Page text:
Good Bones

Margaret Atwood, Good Bones - Coach House Press, 1993

Read from May 27th to 30th 2013

Rating: 3 of 5 stars


Whenever you are overwhelmed by world’s bleakness, try laughing. It will fade, eventually, your laugh, but for a while it would give you strength to keep going. This is basically what Good Bones is about, from the image of the angel of misfortune who “When you’re feeling bad (…) scratches at your window” in the first story (Bad News), to the image of the bones as a symbol not only of our ephemerality but also of our inner (literally!) strength, in the last one (Good Bones). 

It’s true, the laugh, big in the first stories will dissolve gradually into sadness, as the narrative voice gives up ludic for parodic, sarcastic, grave, resigned, alien, in order to denounce stereotypes, turn upside down myths and literary figures, whilst dealing with themes in the semantic field of misfortune, such as:
- Misunderstanding of the drama clarified by the prosaic point of view of Hamlet’s mother who reduces the tragedy to some domestic discord and finally explains her presumed pathetic gesture: “I am not wringing my hands. I am drying my nails” (Gertrude Talks Back). 

  • Mistreatment (by the reader) of the ugly sister who proudly understands her narrative importance: “You can wipe your feet on me, twist my motives around all you like, you can dump millstones on my head and drown me in the river, but you can’t get me out of the story. I’m the plot, babe, and don’t ever forget it.” (Unpopular Gals)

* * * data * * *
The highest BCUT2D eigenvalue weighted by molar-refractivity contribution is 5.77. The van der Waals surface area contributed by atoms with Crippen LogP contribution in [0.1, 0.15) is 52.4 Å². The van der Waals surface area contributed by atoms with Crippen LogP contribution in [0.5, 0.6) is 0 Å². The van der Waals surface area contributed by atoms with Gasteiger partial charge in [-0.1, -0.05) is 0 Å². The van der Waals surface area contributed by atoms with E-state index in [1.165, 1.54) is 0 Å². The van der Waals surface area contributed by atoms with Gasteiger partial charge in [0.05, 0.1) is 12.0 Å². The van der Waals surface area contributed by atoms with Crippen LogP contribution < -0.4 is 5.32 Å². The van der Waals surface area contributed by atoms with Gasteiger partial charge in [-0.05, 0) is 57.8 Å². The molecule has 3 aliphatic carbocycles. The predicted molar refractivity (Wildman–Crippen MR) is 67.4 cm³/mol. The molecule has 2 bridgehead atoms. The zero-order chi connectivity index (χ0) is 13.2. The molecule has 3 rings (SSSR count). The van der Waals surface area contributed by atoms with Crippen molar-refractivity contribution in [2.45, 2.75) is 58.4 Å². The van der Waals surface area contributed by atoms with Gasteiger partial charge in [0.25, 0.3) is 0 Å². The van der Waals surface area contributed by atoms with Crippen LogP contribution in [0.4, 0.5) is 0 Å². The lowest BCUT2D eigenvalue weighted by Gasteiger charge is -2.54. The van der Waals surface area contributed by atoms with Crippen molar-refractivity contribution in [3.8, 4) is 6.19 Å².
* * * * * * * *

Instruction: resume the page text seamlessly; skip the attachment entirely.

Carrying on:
• Misogyny and misandry: if woman is often reduced to a Barbie doll image, the man can also be viewed only as a useful object around the house, that “When worn out, (…) can be re-covered and used as doorstops.” (The Female Body; Making a Man)
  • Miscalculation of the adversary: the alienation is double viewed in a sort of dystopia where intelligent insect-like beings study the ugliness and deficiencies of humans whereas the humans, aliens in turn on another planet, try to explain (and understand) their own humanity (Cold-Blooded; Homelanding).

Of course, there are also themes (other than the ‘mis’-words I enjoyed playing with) like alienation, loneliness, war, death, etc. that are put in various forms: monologues, essays, journalistic articles, mixing genres and styles, in a hallucinating merry-go-round of auctorial voices burst out from a wide-open Pandora’s box.

It seems that the only salvation from that disquieting scratch at our window is once again the refuge in art, the Aristotle’s mimetic but cathartic art, which teaches you to cope, that is, to die: “Ah lepers. If you can dance, even you, why not the rest of us?”

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